LODD: Calif. fire captain dies of COVID-19 complications
Rancho Santa Fe Fire Protection District Capt. W. Chris Mertz, 54, had worked for the department for more than 30 years
Duty Death: William Christopher Mertz - [Rancho Santa Fe, California]
End of Service: 01/20/2021
The San Diego Union-Tribune
Fire officials on Thursday night said a captain who worked 30 years for the Rancho Santa Fe Fire Protection District died from complications of COVID-19.
A statement from the district said Capt. W. Chris Mertz, who died Wednesday, will receive full line-of-duty-death honors.
The 54-year-old was most recently assigned to Station 5 in Harmony Grove Village, according to the district's statement. He is survived by his wife, Canli, his son, Garrett, who is a firefighter with Cal Fire San Diego, and his two daughters, Natalie and Roxanne, who both serve in the U.S. Air Force.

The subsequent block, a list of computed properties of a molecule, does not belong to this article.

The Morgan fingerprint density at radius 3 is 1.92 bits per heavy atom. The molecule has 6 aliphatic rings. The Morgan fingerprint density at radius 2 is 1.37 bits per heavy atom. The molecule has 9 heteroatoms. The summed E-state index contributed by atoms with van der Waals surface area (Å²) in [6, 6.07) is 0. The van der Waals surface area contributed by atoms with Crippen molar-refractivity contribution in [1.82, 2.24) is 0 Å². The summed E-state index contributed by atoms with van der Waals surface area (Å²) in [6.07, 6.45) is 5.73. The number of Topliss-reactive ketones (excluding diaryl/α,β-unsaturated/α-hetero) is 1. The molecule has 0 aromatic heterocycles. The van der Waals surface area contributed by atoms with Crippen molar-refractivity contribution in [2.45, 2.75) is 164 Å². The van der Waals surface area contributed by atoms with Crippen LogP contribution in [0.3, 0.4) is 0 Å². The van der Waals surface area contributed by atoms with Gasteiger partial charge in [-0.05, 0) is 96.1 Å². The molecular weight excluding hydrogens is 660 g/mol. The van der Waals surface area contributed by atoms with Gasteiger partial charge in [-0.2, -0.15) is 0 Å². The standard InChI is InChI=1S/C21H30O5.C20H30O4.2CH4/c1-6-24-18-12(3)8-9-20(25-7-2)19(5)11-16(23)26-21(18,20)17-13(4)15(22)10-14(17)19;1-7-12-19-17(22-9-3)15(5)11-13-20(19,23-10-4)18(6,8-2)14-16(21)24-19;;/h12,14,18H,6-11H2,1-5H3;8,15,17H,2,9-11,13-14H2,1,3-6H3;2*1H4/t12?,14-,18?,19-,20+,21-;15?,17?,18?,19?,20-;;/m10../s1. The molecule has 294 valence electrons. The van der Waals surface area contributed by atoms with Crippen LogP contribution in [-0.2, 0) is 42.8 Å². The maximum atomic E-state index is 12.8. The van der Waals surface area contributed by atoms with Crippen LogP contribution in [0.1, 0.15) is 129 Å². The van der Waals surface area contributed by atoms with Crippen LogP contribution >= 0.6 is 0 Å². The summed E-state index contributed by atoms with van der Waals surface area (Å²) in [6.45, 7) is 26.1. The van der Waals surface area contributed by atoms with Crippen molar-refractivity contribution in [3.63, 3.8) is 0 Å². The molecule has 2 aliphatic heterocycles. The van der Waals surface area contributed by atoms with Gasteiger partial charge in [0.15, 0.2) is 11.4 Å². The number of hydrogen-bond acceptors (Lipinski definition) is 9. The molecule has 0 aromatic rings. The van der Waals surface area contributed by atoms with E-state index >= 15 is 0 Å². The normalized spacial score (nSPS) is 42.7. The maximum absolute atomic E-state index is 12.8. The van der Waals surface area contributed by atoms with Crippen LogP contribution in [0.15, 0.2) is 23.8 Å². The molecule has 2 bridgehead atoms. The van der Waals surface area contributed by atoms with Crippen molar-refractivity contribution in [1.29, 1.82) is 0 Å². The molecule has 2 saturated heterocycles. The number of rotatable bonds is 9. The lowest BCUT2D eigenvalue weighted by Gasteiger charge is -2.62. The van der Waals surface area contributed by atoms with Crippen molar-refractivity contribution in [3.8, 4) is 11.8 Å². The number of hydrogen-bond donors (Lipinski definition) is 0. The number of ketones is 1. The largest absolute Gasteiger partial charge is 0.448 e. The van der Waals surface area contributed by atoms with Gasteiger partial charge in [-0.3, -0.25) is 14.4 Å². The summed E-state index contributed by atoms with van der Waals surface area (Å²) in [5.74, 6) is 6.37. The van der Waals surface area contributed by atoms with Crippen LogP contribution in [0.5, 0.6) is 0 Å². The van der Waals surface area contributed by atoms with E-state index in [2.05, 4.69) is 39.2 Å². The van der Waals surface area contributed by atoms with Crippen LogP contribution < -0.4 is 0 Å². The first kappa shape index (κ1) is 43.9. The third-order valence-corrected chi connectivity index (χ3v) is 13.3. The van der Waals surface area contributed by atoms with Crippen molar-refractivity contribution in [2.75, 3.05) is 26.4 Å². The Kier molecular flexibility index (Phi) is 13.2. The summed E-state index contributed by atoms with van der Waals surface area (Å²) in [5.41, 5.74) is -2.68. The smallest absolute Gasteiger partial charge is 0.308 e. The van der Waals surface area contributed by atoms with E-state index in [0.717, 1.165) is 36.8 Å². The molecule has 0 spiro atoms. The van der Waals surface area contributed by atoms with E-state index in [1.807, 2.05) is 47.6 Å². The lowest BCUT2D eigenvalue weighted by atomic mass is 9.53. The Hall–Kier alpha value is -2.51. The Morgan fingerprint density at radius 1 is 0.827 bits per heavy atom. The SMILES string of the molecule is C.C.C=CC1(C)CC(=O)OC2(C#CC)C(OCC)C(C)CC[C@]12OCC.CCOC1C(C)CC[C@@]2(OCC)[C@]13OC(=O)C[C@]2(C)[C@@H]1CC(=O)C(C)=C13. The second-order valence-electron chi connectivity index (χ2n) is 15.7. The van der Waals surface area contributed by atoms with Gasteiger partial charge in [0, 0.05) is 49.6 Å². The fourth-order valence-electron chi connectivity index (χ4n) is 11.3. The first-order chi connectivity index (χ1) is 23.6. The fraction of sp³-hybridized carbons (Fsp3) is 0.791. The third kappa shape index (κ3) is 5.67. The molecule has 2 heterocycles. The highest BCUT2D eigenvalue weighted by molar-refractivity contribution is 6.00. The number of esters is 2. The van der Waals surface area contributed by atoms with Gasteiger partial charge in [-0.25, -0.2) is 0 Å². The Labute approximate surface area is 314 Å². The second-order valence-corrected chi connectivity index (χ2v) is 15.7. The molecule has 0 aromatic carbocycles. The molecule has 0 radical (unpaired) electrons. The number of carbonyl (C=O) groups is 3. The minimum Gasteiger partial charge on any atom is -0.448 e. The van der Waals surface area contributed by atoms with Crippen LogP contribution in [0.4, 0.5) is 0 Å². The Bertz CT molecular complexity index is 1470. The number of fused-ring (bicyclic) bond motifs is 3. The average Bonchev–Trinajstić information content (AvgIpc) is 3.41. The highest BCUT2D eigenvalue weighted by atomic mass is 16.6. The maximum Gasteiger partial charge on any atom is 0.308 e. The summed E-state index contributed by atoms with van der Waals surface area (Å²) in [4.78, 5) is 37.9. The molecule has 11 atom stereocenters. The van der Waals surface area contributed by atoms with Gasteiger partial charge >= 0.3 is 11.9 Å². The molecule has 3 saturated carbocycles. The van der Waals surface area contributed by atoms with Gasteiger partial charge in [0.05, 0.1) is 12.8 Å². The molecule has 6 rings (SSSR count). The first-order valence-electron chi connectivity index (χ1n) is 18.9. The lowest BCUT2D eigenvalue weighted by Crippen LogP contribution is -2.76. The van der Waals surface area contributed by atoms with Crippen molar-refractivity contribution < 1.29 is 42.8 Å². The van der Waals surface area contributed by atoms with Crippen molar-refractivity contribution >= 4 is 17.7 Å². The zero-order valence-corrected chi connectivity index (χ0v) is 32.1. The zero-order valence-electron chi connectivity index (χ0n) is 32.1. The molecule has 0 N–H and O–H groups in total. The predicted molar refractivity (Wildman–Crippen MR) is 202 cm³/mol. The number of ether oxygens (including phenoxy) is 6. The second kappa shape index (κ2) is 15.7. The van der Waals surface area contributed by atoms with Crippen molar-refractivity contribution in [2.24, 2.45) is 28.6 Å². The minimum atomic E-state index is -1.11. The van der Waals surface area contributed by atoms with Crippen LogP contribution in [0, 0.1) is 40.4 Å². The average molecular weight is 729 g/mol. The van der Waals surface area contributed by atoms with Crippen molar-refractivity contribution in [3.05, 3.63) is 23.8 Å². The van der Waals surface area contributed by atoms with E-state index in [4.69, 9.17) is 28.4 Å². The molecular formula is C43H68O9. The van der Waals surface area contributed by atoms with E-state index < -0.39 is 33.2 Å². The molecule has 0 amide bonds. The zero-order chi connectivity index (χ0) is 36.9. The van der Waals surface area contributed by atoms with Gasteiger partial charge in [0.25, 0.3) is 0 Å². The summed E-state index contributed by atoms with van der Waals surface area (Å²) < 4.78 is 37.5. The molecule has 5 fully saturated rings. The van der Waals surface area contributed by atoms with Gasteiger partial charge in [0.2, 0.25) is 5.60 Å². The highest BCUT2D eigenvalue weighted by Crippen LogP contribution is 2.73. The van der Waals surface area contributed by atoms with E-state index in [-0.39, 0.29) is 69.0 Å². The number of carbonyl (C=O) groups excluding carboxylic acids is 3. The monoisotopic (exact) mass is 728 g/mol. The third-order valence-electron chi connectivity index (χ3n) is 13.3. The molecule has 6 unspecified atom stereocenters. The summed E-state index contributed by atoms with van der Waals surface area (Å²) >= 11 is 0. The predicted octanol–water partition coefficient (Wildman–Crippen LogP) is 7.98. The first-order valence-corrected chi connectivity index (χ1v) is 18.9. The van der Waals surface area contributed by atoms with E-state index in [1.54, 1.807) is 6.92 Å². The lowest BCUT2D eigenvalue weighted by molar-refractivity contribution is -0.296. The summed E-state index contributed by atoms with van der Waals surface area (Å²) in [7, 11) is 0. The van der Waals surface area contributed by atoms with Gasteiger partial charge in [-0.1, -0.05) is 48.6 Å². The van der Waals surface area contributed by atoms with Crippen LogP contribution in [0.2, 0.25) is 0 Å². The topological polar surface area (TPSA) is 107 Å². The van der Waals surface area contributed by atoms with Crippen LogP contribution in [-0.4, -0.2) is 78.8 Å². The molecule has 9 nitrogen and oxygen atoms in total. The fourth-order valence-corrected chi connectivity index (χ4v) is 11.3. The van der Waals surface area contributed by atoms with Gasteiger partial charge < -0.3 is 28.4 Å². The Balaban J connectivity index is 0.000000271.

Mertz was one of the original members of the urban search-and-rescue team known as California Task Force 8, one of 28 such federal task forces that deploy to disasters across the country. As part of that team, he responded to New York City in the wake of the 9/11 attacks and to the Hurricane Katrina recovery efforts in 2005.
Mertz remained an active member of California Task Force 8 throughout his career, according to fire officials. He was also an active member of his union, the International Association of Fire Fighters Local 4349.
Before his 30-year career in Rancho Santa Fe, Mertz worked for the Federal Fire Department and United States Forest Service. During his time with the Forest Service, he was a member of the Laguna Hotshots, an elite hand crew based out of the Descanso Ranger District in the Cleveland National Forest.
Mertz is the second Rancho Santa Fe fire captain to die in a little more than two months. According to the Rancho Santa Fe Fire Foundation, Capt. Dale Mosby committed suicide in November after battling work-related post-traumatic stress disorder.
In a statement, fire officials said donations in Mertz's memory can be made to the Rancho Santa Fe Fire Foundation.
This story originally appeared in San Diego Union-Tribune.